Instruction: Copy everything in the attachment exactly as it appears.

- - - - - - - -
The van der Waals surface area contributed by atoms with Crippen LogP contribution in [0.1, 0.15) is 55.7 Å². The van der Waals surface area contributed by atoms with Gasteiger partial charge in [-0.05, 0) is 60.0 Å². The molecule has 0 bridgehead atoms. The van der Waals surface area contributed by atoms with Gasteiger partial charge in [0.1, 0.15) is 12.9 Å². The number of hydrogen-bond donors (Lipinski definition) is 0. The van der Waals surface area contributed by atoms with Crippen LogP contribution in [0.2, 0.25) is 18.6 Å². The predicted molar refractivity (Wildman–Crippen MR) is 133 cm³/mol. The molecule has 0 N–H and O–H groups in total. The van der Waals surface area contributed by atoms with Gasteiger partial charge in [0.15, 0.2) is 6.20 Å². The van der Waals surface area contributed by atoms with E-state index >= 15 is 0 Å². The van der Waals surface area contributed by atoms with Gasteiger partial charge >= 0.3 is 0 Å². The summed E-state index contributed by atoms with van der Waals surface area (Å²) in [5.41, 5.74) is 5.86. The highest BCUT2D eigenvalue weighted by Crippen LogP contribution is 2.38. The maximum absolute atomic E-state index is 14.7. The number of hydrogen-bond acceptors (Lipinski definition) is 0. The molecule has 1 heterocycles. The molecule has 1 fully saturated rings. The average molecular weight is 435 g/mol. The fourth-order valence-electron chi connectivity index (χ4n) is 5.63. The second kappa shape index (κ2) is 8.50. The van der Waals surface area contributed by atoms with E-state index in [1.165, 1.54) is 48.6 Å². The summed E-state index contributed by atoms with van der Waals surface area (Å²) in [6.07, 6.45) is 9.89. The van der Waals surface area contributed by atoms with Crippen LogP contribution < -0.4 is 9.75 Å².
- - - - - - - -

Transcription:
The van der Waals surface area contributed by atoms with Crippen LogP contribution in [0.1, 0.15) is 55.7 Å². The van der Waals surface area contributed by atoms with Gasteiger partial charge in [-0.05, 0) is 60.0 Å². The molecule has 0 bridgehead atoms. The van der Waals surface area contributed by atoms with Gasteiger partial charge in [0.1, 0.15) is 12.9 Å². The number of hydrogen-bond donors (Lipinski definition) is 0. The van der Waals surface area contributed by atoms with Crippen LogP contribution in [0.2, 0.25) is 18.6 Å². The predicted molar refractivity (Wildman–Crippen MR) is 133 cm³/mol. The molecule has 0 N–H and O–H groups in total. The van der Waals surface area contributed by atoms with Gasteiger partial charge in [0.15, 0.2) is 6.20 Å². The van der Waals surface area contributed by atoms with E-state index >= 15 is 0 Å². The van der Waals surface area contributed by atoms with Gasteiger partial charge >= 0.3 is 0 Å². The summed E-state index contributed by atoms with van der Waals surface area (Å²) in [5.41, 5.74) is 5.86. The highest BCUT2D eigenvalue weighted by Crippen LogP contribution is 2.38. The maximum absolute atomic E-state index is 14.7. The number of hydrogen-bond acceptors (Lipinski definition) is 0. The molecule has 1 heterocycles. The molecule has 1 fully saturated rings. The average molecular weight is 435 g/mol. The fourth-order valence-electron chi connectivity index (χ4n) is 5.63. The second kappa shape index (κ2) is 8.50. The van der Waals surface area contributed by atoms with E-state index in [1.165, 1.54) is 48.6 Å². The summed E-state index contributed by atoms with van der Waals surface area (Å²) in [6.07, 6.45) is 9.89. The van der Waals surface area contributed by atoms with Crippen LogP contribution < -0.4 is 9.75 Å².